Eight finalists are in the running for top awards in the 2022 Microgrid Greater Good competition, a highlight of the annual Microgrid Knowledge conference taking place June 1-2 in Philadelphia. The four winners will be announced at Microgrid 2022: Microgrids as Climate Heroes.
The Microgrid Greater Good Awards — which conference organizer and news site Microgrid Knowledge produces annually — celebrate “microgrids that fulfill a clear societal need and show how microgrids improve the human condition.” Drawn from worldwide nominations, award nominees showcase innovative microgrid design and execution, and the power of microgrids to transform communities and deliver electricity to remote areas.
“Not all technologies do good for the world, and sometimes those that do have trouble telling their story. Microgrids, by their nature, make the telling easy,” said Elisa Wood, Microgrid Knowledge editor-in-chief. “They can be found worldwide, providing a range of humanitarian benefits, from creating electricity for medical care at refugee camps in Africa to helping U.S. states like Louisiana recover from devastating hurricanes.”
Peter Lilienthal, Ph.D., UL Renewables global microgrid lead and HOMER software creator, will present this year’s awards. Lilienthal, who has his doctorate in management science and engineering, has been working to advance microgrids for more than 30 years, including as a senior economist with the National Renewable Energy Laboratory (NREL), where he helped create the NREL’s International and Village Power programs.
“We feel especially fortunate that Dr. Lilienthal has agreed to present the awards this year at Microgrid 2022. Peter is well known and widely respected as a leader who has helped shape the rise of microgrids,” said Wood.
Lilienthal noted that microgrids today provide energy resilience, cost-cutting, renewable energy integration and grid stabilization.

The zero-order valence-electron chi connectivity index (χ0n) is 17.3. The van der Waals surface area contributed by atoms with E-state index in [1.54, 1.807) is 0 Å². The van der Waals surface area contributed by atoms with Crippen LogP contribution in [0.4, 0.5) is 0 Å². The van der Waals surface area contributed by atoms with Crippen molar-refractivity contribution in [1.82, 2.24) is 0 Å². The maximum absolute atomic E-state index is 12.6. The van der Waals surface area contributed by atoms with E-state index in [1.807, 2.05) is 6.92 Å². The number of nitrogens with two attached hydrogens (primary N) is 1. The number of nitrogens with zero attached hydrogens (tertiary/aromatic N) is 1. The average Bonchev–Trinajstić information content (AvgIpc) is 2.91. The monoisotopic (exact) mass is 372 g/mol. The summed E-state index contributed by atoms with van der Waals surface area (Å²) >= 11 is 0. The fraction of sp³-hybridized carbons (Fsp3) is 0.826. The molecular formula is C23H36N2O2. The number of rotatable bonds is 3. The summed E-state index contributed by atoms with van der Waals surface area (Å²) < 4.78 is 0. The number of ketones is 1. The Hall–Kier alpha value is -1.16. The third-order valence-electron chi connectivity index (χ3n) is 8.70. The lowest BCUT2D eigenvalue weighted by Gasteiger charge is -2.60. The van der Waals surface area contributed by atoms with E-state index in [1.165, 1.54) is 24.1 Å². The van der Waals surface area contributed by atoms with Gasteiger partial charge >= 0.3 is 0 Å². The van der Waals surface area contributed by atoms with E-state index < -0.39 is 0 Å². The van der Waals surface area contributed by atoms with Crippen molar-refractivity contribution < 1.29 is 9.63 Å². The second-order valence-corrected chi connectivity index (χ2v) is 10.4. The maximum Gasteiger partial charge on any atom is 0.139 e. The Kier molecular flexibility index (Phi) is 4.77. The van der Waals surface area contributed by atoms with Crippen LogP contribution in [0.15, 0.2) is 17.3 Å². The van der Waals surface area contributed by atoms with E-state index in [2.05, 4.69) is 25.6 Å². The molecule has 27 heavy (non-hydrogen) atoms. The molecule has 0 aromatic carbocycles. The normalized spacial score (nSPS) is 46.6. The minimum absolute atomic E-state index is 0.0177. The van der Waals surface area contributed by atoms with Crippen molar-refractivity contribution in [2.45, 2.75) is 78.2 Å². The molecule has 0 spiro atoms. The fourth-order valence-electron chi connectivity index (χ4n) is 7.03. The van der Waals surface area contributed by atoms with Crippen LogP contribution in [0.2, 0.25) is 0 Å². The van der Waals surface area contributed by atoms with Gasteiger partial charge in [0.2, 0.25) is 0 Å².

Seeing a remote community in a developing country flourish with the arrival of electricity is thrilling,” said Lilienthal. “The Microgrid Greater Good Awards are a celebration of the transformative power of clean energy and the enormous diversity of microgrid approaches.”
Chosen from a field of more than sixty nominations, top contenders for this year’s awards include two finalists for the Microgrid Greater Good Award Highest Recognition. One is the Footprint Project, enabled by Schneider Electric through a partnership with Microsoft. Schneider created the Footprint Project in 2021 to deliver mobile microgrids for disaster relief to New Orleans in the wake of Hurricane Ida.
The second contender in this category is a project in northeastern India that developed a solar-plus-storage microgrid on Kudagaon Island in the Mahanadi River. The electrical power has transformed life in the community by delivering extra hours of light that enable children to study; it frees the community from fear of poisonous snakes in the streets after dark and supports new business opportunities.
The top two nominees in the grid-connected category include two college campus microgrids — one in Santa Rosa, California, and the other in Melbourne, Australia. Both areas recently experienced the severe impacts of wildfires, making resilience a top priority. The microgrids will also provide the campuses with electricity cost-cutting, electric vehicle charging, carbon reduction and energy education.
Finalists in the remote microgrid category include the Alaskan native community of Shungnack in northwest Alaska and a health center microgrid in the Ladakh region of India.
“Every year when the full list of nominations crosses my desk — there were 60 this year — I realize how lucky I am to have the job that I have,” said Wood.
To learn more about the top nominees, please visit Microgrid Knowledge.
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